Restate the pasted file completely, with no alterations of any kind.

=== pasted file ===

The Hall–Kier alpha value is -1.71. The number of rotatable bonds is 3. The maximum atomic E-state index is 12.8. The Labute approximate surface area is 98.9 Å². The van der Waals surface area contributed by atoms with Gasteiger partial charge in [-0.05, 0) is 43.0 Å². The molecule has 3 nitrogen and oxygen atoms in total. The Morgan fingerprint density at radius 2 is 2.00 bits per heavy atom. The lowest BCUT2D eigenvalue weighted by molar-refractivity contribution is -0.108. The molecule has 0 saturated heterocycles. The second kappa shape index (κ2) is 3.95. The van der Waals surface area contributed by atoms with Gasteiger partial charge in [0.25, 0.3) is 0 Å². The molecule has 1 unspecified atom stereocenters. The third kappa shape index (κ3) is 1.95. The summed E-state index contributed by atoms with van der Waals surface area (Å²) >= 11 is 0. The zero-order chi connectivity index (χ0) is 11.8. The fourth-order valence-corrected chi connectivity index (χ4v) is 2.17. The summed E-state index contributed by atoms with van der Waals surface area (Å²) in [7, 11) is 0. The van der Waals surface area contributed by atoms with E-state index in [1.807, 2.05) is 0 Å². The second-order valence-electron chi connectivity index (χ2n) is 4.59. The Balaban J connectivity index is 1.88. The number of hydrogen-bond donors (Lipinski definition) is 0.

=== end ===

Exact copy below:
The Hall–Kier alpha value is -1.71. The number of rotatable bonds is 3. The maximum atomic E-state index is 12.8. The Labute approximate surface area is 98.9 Å². The van der Waals surface area contributed by atoms with Gasteiger partial charge in [-0.05, 0) is 43.0 Å². The molecule has 3 nitrogen and oxygen atoms in total. The Morgan fingerprint density at radius 2 is 2.00 bits per heavy atom. The lowest BCUT2D eigenvalue weighted by molar-refractivity contribution is -0.108. The molecule has 0 saturated heterocycles. The second kappa shape index (κ2) is 3.95. The van der Waals surface area contributed by atoms with Gasteiger partial charge in [0.25, 0.3) is 0 Å². The molecule has 1 unspecified atom stereocenters. The third kappa shape index (κ3) is 1.95. The summed E-state index contributed by atoms with van der Waals surface area (Å²) >= 11 is 0. The zero-order chi connectivity index (χ0) is 11.8. The fourth-order valence-corrected chi connectivity index (χ4v) is 2.17. The summed E-state index contributed by atoms with van der Waals surface area (Å²) in [7, 11) is 0. The van der Waals surface area contributed by atoms with E-state index in [1.807, 2.05) is 0 Å². The second-order valence-electron chi connectivity index (χ2n) is 4.59. The Balaban J connectivity index is 1.88. The number of hydrogen-bond donors (Lipinski definition) is 0.